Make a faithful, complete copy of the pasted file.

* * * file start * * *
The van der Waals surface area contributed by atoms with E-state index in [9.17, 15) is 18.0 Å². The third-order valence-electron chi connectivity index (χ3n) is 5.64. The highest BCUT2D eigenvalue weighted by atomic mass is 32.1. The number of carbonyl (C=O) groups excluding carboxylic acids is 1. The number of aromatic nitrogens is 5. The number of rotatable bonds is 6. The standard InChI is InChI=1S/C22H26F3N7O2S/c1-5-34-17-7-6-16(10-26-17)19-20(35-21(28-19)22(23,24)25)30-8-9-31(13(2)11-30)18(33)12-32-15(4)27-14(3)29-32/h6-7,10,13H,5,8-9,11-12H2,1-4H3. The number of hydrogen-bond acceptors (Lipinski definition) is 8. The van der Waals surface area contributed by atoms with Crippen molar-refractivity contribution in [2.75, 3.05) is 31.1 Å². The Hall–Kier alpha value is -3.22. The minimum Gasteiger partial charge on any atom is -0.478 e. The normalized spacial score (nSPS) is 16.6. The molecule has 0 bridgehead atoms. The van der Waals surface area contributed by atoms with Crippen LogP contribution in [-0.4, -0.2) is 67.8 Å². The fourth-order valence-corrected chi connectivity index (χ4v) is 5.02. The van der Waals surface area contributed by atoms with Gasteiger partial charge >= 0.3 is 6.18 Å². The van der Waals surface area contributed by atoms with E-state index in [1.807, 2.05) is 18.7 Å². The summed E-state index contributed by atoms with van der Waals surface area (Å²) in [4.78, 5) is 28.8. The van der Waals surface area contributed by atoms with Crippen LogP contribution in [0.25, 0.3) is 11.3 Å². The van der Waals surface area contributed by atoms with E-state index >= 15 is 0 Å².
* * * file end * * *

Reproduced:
The van der Waals surface area contributed by atoms with E-state index in [9.17, 15) is 18.0 Å². The third-order valence-electron chi connectivity index (χ3n) is 5.64. The highest BCUT2D eigenvalue weighted by atomic mass is 32.1. The number of carbonyl (C=O) groups excluding carboxylic acids is 1. The number of aromatic nitrogens is 5. The number of rotatable bonds is 6. The standard InChI is InChI=1S/C22H26F3N7O2S/c1-5-34-17-7-6-16(10-26-17)19-20(35-21(28-19)22(23,24)25)30-8-9-31(13(2)11-30)18(33)12-32-15(4)27-14(3)29-32/h6-7,10,13H,5,8-9,11-12H2,1-4H3. The number of hydrogen-bond acceptors (Lipinski definition) is 8. The van der Waals surface area contributed by atoms with Crippen molar-refractivity contribution in [2.75, 3.05) is 31.1 Å². The Hall–Kier alpha value is -3.22. The minimum Gasteiger partial charge on any atom is -0.478 e. The normalized spacial score (nSPS) is 16.6. The molecule has 0 bridgehead atoms. The van der Waals surface area contributed by atoms with Crippen LogP contribution in [-0.4, -0.2) is 67.8 Å². The fourth-order valence-corrected chi connectivity index (χ4v) is 5.02. The van der Waals surface area contributed by atoms with Gasteiger partial charge >= 0.3 is 6.18 Å². The van der Waals surface area contributed by atoms with E-state index in [1.807, 2.05) is 18.7 Å². The summed E-state index contributed by atoms with van der Waals surface area (Å²) in [4.78, 5) is 28.8. The van der Waals surface area contributed by atoms with Crippen LogP contribution in [0.25, 0.3) is 11.3 Å². The van der Waals surface area contributed by atoms with E-state index >= 15 is 0 Å².